The Matobo Hills support the densest known breeding population of Verreaux’s (black) eagle (Aquila verreauxii) in the World, and it is often quoted (possibly erroneously) that the Matopos National Park has the highest leopard (Panthera pardus) density on Earth.  Regardless of whether Matopos comes first in these stakes, there is no denying that there are a lot of predators there (even if the furry variety is seen rarely).  How can the ecosystem support this?

The short answer is… hyraxes or dassies.  Two species of these unusual little herbivores occur in the Matobo Hills –yellow-spotted hyrax (Heterohyrax brucei) and rock hyrax (Procavia capensis).  Yellow-spotted hyrax are not infrequently seen climbing trees, whilst rock hyrax tend to remain grounded or feed from rocks.  Both species live in colonies, and intermingle quite readily.  On occasion, groups of pups of both species have been seen playing together under the watchful eye of an adult of one or other species, which suggests that they share baby-sitting duties.

Life in the wild is tough, though, and hyraxes form the bulk of the diet of Verreaux’s eagles and are probably a major component of other predators’ diets too.  Predation is such an ephemeral event that we rarely record evidence of it.  For example, in the four years that we’ve been camera trapping in the Park – amounting to nearly 20,000 trap days – we’ve catalogued 65,217 photographs and, prior to June, recorded just one animal (a serval) with prey (a scrub hare).  And then in one month we captured two DAYTIME photos, at widely-spaced sites, of leopards carrying dassies!  Feast or famine, this camera-trapping business!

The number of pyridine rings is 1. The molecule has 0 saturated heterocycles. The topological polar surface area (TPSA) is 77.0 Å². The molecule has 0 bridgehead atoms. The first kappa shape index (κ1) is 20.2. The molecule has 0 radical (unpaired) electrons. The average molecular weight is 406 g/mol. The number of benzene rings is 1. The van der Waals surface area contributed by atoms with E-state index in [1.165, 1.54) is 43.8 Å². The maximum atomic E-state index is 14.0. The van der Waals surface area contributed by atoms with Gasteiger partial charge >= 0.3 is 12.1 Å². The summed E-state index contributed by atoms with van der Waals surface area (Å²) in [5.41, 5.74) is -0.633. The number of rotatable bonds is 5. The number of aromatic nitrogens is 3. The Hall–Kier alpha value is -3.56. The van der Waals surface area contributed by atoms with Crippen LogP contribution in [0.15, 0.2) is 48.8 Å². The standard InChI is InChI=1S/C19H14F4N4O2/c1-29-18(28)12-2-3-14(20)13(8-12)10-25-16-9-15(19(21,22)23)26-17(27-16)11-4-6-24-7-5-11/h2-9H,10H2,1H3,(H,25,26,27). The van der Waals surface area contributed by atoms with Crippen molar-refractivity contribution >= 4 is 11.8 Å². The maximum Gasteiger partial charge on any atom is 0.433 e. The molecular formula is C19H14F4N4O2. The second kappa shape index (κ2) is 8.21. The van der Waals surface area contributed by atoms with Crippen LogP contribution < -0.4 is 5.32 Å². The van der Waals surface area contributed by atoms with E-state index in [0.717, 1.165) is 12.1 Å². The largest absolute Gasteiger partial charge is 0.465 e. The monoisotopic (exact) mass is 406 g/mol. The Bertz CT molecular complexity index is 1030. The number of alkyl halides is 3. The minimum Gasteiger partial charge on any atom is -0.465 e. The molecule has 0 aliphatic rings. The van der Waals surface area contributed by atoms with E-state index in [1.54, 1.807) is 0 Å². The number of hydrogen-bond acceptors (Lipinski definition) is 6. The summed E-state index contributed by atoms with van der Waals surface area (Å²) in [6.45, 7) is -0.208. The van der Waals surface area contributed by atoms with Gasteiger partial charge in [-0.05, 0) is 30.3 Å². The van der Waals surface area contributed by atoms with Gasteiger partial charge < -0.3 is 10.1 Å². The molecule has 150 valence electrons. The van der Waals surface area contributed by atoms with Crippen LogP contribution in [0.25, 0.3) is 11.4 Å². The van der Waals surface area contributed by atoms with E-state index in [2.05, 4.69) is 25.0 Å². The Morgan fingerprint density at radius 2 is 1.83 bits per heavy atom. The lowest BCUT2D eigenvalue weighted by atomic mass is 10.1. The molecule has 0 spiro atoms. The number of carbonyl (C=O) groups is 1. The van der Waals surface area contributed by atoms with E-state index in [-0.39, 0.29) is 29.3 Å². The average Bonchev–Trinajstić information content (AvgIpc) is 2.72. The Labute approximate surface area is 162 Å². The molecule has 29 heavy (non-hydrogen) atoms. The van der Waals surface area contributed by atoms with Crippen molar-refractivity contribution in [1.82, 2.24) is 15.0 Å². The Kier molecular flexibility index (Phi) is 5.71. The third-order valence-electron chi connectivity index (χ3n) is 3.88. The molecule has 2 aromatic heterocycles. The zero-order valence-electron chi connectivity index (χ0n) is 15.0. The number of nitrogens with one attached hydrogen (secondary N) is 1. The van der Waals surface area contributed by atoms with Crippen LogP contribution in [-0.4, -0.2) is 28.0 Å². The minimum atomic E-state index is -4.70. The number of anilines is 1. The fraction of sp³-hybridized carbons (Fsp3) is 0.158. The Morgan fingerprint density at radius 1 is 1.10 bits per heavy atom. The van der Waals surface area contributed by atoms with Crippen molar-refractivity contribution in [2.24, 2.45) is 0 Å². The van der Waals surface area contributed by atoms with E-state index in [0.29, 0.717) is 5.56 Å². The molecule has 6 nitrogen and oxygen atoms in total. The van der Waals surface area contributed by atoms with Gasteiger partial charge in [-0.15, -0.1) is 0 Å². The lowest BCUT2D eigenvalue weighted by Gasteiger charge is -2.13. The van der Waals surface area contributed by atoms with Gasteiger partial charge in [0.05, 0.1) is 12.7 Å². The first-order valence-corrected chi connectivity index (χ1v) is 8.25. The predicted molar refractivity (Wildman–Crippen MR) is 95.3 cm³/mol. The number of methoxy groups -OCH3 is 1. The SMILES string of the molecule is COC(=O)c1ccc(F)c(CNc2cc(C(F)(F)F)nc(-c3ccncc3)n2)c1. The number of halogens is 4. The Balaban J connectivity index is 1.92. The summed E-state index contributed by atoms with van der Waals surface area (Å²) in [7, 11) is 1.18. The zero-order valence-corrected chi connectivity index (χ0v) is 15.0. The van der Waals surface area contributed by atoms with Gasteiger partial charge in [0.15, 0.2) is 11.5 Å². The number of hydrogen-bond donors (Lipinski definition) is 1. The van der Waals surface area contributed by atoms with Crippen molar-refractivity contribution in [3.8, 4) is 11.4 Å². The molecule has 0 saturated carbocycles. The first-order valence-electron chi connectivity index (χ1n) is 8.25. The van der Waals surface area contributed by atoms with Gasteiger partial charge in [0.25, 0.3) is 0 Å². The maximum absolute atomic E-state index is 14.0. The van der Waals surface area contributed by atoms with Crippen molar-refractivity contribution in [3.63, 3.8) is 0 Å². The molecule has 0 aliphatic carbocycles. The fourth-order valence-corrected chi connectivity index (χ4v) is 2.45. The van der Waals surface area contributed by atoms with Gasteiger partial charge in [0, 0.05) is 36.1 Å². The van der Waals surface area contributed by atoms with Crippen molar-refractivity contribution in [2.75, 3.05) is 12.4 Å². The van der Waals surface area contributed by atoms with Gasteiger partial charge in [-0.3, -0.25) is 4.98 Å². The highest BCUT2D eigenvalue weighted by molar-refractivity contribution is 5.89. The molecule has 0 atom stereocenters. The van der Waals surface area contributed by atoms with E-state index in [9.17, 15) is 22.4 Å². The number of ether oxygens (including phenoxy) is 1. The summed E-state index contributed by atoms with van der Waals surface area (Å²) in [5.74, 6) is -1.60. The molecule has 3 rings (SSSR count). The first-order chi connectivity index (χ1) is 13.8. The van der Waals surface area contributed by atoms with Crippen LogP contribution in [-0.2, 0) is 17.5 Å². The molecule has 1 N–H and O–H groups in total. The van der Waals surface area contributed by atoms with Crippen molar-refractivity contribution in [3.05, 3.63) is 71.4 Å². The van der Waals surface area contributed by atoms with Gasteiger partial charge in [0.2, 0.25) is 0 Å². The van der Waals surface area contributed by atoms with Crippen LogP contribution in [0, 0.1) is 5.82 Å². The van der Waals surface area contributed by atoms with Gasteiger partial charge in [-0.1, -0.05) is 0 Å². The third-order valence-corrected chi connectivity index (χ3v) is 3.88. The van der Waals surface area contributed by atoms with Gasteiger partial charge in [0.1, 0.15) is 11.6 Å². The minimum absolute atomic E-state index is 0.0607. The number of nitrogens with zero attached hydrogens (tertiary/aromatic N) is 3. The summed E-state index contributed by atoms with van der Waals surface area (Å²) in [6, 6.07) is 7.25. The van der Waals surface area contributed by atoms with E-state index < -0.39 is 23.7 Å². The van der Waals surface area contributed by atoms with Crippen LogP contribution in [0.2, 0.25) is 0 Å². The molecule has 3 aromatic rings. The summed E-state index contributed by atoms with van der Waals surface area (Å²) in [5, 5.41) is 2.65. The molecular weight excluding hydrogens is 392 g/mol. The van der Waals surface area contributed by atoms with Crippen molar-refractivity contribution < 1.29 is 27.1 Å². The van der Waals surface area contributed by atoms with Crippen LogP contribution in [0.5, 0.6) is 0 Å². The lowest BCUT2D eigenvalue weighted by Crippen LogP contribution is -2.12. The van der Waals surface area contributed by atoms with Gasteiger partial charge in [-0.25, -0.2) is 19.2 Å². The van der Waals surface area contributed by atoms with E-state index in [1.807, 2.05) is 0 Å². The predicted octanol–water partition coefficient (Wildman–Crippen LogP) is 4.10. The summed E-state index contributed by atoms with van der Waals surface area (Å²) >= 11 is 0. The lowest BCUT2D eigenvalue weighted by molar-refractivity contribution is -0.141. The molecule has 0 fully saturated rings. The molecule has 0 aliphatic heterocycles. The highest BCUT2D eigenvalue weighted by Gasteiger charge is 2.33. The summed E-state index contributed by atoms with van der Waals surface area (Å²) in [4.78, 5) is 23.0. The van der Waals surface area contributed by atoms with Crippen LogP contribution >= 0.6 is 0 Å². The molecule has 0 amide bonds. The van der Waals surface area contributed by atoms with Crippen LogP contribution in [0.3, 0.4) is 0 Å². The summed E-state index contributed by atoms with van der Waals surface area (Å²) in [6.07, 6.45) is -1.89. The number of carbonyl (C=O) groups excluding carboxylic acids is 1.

So the next time you have the good fortune to be in the Matobo Hills and see hyraxes or hear them alarm-calling, remember that these humble little creatures deserve to be conserved, not only for their own sake, but because they are arguably the lynchpins of the ecosystem.